Hans van der Broek, founder

Founder and CEO of WhatsOrb, world traveller, entrepreneur and environmental activist. Hans has countless ideas and has set up several businesses in the Netherlands and abroad. He also has an opinion on everything and unlimited thoughts about how to create a better world. He likes hiking and has climbed numerous five-thousanders (mountain summits of at least 5000m or 16,404 feet in elevation)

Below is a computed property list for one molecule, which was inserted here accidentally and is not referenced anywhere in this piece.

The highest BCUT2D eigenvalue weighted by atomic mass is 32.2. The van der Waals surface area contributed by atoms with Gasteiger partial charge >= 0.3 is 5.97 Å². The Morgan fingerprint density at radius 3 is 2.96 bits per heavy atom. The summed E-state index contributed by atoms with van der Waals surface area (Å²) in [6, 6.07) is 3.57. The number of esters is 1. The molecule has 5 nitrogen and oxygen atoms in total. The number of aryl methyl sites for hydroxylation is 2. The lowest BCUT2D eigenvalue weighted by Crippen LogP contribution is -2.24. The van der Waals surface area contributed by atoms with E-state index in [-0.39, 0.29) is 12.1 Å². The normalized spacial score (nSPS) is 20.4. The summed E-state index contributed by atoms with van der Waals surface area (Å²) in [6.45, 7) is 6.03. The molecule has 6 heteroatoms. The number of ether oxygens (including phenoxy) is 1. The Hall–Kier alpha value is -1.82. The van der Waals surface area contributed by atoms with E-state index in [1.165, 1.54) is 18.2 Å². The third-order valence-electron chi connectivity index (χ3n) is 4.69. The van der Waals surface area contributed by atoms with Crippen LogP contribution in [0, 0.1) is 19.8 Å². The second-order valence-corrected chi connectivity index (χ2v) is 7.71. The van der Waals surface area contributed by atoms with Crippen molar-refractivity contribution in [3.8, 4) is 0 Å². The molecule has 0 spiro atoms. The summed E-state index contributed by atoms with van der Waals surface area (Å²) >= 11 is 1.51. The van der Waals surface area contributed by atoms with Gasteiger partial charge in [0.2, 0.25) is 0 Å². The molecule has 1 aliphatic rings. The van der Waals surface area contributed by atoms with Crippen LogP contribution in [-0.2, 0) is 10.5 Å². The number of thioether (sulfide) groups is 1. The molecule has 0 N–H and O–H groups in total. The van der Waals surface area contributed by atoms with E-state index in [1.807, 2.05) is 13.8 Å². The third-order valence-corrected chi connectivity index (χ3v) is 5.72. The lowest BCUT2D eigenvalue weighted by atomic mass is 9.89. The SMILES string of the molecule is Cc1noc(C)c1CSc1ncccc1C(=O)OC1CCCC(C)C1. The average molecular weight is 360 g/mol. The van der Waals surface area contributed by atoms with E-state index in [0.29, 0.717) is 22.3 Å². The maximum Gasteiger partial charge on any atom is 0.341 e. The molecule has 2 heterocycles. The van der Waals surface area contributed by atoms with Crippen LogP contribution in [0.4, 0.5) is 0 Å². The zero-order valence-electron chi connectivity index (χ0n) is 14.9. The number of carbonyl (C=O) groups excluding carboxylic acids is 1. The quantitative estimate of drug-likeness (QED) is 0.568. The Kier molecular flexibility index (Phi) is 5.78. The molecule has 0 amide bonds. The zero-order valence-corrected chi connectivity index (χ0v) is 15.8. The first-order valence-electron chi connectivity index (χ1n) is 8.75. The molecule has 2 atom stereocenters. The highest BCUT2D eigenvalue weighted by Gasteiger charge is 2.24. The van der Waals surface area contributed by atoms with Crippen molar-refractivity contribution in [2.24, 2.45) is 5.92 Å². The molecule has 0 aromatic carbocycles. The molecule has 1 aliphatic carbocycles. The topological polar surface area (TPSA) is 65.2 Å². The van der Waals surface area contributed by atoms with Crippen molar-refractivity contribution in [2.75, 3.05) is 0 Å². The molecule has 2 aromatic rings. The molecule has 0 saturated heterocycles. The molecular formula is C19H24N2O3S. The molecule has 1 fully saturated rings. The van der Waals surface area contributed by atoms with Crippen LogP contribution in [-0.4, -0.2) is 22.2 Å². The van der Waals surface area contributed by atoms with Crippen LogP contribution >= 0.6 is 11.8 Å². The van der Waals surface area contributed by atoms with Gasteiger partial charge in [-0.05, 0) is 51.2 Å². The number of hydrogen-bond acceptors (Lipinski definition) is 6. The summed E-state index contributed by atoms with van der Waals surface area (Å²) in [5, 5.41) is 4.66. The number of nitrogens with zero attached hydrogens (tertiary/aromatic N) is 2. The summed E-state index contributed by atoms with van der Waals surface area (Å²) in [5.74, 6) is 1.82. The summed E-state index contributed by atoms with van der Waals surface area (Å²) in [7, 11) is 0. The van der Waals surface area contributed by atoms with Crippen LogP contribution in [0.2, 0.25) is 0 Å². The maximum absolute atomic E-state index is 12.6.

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Drones, Robots And Agriculture: Future Farming